How To Keep Your Dog Cool In Hot Weather
June 26, 2023 | 3 min read
Updated June 26, 2023
Published: June 22, 2023
Summary: In this blog, we'll explore the dangers of overheating in dogs, signs of heatstroke, the breeds that are higher risk, and effective strategies to keep your dog cool during summer walks, at home, and while traveling.
As the summer heat intensifies, it's our job as pet parents to make sure that our furry companions stay cool and comfortable.
Did you know that dogs are extremely susceptible to overheating? And, because of this, they're more at risk of developing heatstroke and other serious health complications.
So, knowing how to keep your pup cool and prioritizing their well-being can help make this summer a refreshing and safe experience for your beloved pets.
The Dangers of Overheating in Dogs
Hot weather poses a significant threat to dogs, as they struggle to regulate their body temperature efficiently. Unlike humans, dogs don't sweat in the same way and primarily rely on panting to cool down. This means that when the temperature rises, your dog's cooling mechanisms can become overwhelmed, increasing the risk of heat-related illnesses, like heatstroke, which is a life-threatening condition that will require immediate attention.
Breeds at Higher Risk
All dogs are at risk of developing heatstroke, but certain dog breeds are more susceptible to overheating due to their physical attributes or genetic predispositions.
Brachycephalic breeds, such as Bulldogs, Pugs, and Shih Tzus, with their shorter snouts, are especially vulnerable. Additionally, dogs with thick coats, like Huskies, Newfoundlands, Golden Retrievers, and Chow Chows struggle to dissipate heat efficiently.
Awareness of your dog's breed characteristics will help you take appropriate precautions.
Recognizing the Signs of Heatstroke
To safeguard your dog's well-being, it's crucial to be vigilant and recognize the signs of heatstroke.
Common symptoms include:
- Excessive panting
- Rapid breathing
- Bright red gums
- Difficulty walking
If you suspect heatstroke, it is vital to seek veterinary assistance immediately. The sooner you're able to get help, the better your dog's chances will be to make a full recovery.
What To Do If You Suspect Heatstroke
Taking quick action is essential to saving your dog from organ damage, brain damage, or even death. If you notice any of the symptoms outlined above, make sure you do these things:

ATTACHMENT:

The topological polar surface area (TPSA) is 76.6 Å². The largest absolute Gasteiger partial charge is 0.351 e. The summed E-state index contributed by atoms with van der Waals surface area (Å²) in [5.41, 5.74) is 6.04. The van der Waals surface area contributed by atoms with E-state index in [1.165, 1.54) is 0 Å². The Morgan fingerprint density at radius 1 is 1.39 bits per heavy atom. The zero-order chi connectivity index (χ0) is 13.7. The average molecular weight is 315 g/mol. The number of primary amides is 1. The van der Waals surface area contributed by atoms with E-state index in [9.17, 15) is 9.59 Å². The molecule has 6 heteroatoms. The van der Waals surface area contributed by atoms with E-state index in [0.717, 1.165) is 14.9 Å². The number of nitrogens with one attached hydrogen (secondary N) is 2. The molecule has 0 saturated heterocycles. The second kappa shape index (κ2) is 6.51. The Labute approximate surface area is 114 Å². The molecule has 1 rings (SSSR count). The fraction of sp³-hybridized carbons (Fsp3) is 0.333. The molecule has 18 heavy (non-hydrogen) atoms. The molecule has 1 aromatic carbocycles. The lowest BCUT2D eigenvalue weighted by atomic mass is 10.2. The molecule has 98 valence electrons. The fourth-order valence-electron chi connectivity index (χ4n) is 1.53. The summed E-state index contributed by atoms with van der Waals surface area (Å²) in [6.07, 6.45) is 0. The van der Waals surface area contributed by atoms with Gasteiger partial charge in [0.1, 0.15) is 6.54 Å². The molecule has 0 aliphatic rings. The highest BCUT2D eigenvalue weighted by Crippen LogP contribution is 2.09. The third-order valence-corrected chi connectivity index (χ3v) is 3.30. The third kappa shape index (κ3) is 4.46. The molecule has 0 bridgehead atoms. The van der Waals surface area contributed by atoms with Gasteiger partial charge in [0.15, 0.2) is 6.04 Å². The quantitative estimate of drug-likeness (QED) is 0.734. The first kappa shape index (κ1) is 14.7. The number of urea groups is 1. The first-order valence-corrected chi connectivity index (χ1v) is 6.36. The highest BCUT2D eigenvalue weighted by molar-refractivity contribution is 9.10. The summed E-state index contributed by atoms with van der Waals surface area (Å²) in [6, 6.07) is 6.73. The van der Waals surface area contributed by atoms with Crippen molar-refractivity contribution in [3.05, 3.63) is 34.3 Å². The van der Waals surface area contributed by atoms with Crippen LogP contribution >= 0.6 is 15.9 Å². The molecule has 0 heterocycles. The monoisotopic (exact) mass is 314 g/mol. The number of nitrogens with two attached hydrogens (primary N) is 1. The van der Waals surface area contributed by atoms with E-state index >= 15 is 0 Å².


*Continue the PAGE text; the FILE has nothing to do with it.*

- Immediately remove your dog from the heat, out of the sun, and preferably somewhere that has a draft.
- Use cool water, to wet their coat, and possibly the floor or area surrounding them.
- If you’re inside, open windows, and turn on a fan or the air conditioning if you have one.
- Call your veterinarian, or take your dog as soon as possible to them. Even if you just suspect heatstroke, the vet can do an examination and monitor your pup.
How To Keep Your Dog Cool During Summer Walks
Physical exercise is an important part of your dog's daily routine, but in the height of summer, it can cause more harm than good.
Choose Optimal Walking Times
Schedule walks during cooler parts of the day, such as early morning or late evening, when the temperature is more mild. This will help stop your dog from overheating and the ground won't be as hot on their paws.
Top Tip: Before you take your pup for a walk, place your hand on the ground for 10 seconds. If the ground is too hot for your hand, it's too hot for your dog's paws!
Provide Ample Shade
Plan your route to include shaded areas or carry a portable canopy to shield your dog from direct sunlight.
Hydration is Key
Carry a specific dog water bottle or a collapsible water bowl and an adequate supply of fresh water to keep your dog hydrated throughout the walk.
Utilize Cooling Vests or Bandanas
These specially designed accessories help regulate your dog's body temperature and offer instant relief from the heat.
How To Keep Your Dog Cool at Home